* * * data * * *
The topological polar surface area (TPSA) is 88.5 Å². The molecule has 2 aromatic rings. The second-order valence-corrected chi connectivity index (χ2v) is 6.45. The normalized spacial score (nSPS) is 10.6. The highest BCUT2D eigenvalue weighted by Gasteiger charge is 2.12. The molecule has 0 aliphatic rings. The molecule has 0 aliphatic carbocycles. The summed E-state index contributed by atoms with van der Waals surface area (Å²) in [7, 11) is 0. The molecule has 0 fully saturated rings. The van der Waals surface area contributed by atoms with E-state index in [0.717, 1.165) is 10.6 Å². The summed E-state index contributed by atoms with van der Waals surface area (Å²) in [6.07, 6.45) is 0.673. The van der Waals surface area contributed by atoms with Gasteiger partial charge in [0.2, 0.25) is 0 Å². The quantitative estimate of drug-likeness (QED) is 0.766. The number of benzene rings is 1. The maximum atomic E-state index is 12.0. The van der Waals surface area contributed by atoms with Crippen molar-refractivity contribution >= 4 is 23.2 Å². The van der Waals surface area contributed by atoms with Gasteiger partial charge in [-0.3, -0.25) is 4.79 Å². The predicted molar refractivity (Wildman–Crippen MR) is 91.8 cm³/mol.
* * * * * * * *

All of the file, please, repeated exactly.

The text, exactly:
The topological polar surface area (TPSA) is 88.5 Å². The molecule has 2 aromatic rings. The second-order valence-corrected chi connectivity index (χ2v) is 6.45. The normalized spacial score (nSPS) is 10.6. The highest BCUT2D eigenvalue weighted by Gasteiger charge is 2.12. The molecule has 0 aliphatic rings. The molecule has 0 aliphatic carbocycles. The summed E-state index contributed by atoms with van der Waals surface area (Å²) in [7, 11) is 0. The molecule has 0 fully saturated rings. The van der Waals surface area contributed by atoms with E-state index in [0.717, 1.165) is 10.6 Å². The summed E-state index contributed by atoms with van der Waals surface area (Å²) in [6.07, 6.45) is 0.673. The van der Waals surface area contributed by atoms with Gasteiger partial charge in [0.2, 0.25) is 0 Å². The quantitative estimate of drug-likeness (QED) is 0.766. The number of benzene rings is 1. The maximum atomic E-state index is 12.0. The van der Waals surface area contributed by atoms with Crippen molar-refractivity contribution >= 4 is 23.2 Å². The van der Waals surface area contributed by atoms with Gasteiger partial charge in [-0.3, -0.25) is 4.79 Å². The predicted molar refractivity (Wildman–Crippen MR) is 91.8 cm³/mol.